Your Zygomaticus Gives You Something to Smile About

The muscles of the face are able to perform many detailed movements, and the zygomaticus major is one of the most important muscles responsible for the creation of a smile. This facial muscle is also known as the musculus zygomaticus major or the greater zygomatic muscle, according to a study in the International Journal of Anatomy and Research (IJAR).

How This Muscle Helps You Smile

On your skull, this muscle begins at the zygomatic bone, which is more commonly known as the cheek bone and runs to the corner of the lips, notes the IJAR study. When the greater zygomatic muscle is contracted, or pulled tighter, it draws the corners of the mouth upward and outward. You can visualize this movement as a string that simultaneously pulls both sides of the lips toward your ears, resulting in a smile. When this muscle relaxes, or loosens, your lips go back down to their normal resting position.

The facial nerve transmits messages between your brain and your muscles to prompt the movement of the zygomaticus, as well as all muscles of facial expression, as explained by the Yale School of Medicine. Besides controlling facial expressions, this nerve has many unique functions, including delivering the sense of taste in the first two-thirds of your tongue and the sensation in parts of your ears.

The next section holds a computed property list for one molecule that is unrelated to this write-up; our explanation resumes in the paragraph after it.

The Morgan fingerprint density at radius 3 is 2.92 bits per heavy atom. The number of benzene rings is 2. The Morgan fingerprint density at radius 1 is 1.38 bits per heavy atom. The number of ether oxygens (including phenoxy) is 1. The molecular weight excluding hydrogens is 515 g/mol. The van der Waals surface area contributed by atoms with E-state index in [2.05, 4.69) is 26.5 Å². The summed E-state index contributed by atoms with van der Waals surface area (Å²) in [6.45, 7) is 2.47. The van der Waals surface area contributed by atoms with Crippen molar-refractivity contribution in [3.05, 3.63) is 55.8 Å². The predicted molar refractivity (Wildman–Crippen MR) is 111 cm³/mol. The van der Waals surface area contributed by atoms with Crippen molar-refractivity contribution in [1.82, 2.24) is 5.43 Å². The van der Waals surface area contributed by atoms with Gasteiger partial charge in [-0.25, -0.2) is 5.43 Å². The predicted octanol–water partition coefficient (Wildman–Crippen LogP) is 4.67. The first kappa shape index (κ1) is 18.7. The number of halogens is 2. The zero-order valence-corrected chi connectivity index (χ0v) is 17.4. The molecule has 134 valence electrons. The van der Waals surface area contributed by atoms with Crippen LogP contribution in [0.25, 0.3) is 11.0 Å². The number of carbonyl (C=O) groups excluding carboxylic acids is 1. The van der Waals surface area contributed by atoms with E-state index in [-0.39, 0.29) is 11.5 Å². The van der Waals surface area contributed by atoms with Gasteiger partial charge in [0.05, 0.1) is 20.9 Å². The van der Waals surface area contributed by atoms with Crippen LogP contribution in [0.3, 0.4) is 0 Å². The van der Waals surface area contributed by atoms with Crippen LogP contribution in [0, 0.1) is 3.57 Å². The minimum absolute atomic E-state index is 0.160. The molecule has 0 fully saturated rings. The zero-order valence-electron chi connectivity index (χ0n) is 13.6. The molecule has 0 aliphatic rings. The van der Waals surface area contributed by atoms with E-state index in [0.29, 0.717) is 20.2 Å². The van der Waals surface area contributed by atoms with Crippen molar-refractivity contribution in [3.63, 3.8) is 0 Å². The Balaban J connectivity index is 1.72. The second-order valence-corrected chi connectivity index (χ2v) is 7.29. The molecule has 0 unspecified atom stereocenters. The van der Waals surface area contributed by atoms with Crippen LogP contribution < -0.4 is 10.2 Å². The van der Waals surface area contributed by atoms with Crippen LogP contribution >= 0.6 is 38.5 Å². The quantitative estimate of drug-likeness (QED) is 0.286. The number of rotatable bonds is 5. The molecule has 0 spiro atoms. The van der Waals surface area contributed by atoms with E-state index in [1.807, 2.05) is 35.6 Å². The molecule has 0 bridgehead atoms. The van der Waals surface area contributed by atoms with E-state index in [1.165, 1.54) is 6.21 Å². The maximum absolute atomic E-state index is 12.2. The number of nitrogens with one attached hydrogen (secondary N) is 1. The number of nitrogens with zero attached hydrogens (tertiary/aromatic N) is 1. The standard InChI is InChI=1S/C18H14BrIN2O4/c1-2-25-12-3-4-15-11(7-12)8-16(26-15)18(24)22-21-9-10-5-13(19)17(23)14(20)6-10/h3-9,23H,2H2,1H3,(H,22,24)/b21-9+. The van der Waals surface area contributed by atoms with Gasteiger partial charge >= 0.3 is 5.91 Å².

Where Do Dimples Come From?

If you've ever wondered why some people have dimples and others do not, the zygomaticus muscle plays a role in this common occurrence, too. As explained in the IJAR, natural variations in the zygomaticus muscle between people cause the formation (or absence) of dimples. This phenomenon is actually the result of a birth defect which causes the muscle to split, but fortunately it is one that most people welcome. Interestingly enough, artificial dimples can be created through plastic surgery.

Paralysis of Facial Muscles

Having limited range of motion in your facial muscles can be rather debilitating, both physically and socially. An inability to smile at the appropriate times can easily be misunderstood as a person being disinterested or unhappy when this may not be the case at all. Some of the conditions that can cause this problem include Bell's palsy, trauma, injury during facial surgery, stroke and salivary gland cancer, as explained by The Ohio State University Wexner Medical Center (OSUWMC).

Some of these conditions are only temporary, while others may cause the disruption of normal facial expressions for a lifetime. The OSUWMC recommends seeing a facial nerve specialist if a patient's muscle function does not improve within three to six months. If the problem is caused by a nerve disruption and left untreated for two years, the affected muscles might be permanently damaged.

Your medical professional can help you diagnose the cause of your facial paralysis and advise you on what next steps should be taken to restore your smile. Treatment might include nerve transfers, muscle transfer or botulinum toxin injections, depending on the underlying cause.

Rest assured that if you temporarily lose the ability to smile due to paralysis of your facial muscles, your team of healthcare providers can help you determine the best steps for treatment. And the next time you smile wide, you can thank your zygomaticus muscle for making it happen.

This article is intended to promote understanding of and knowledge about general oral health topics. It is not intended to be a substitute for professional advice, diagnosis or treatment. Always seek the advice of your dentist or other qualified healthcare provider with any questions you may have regarding a medical condition or treatment.

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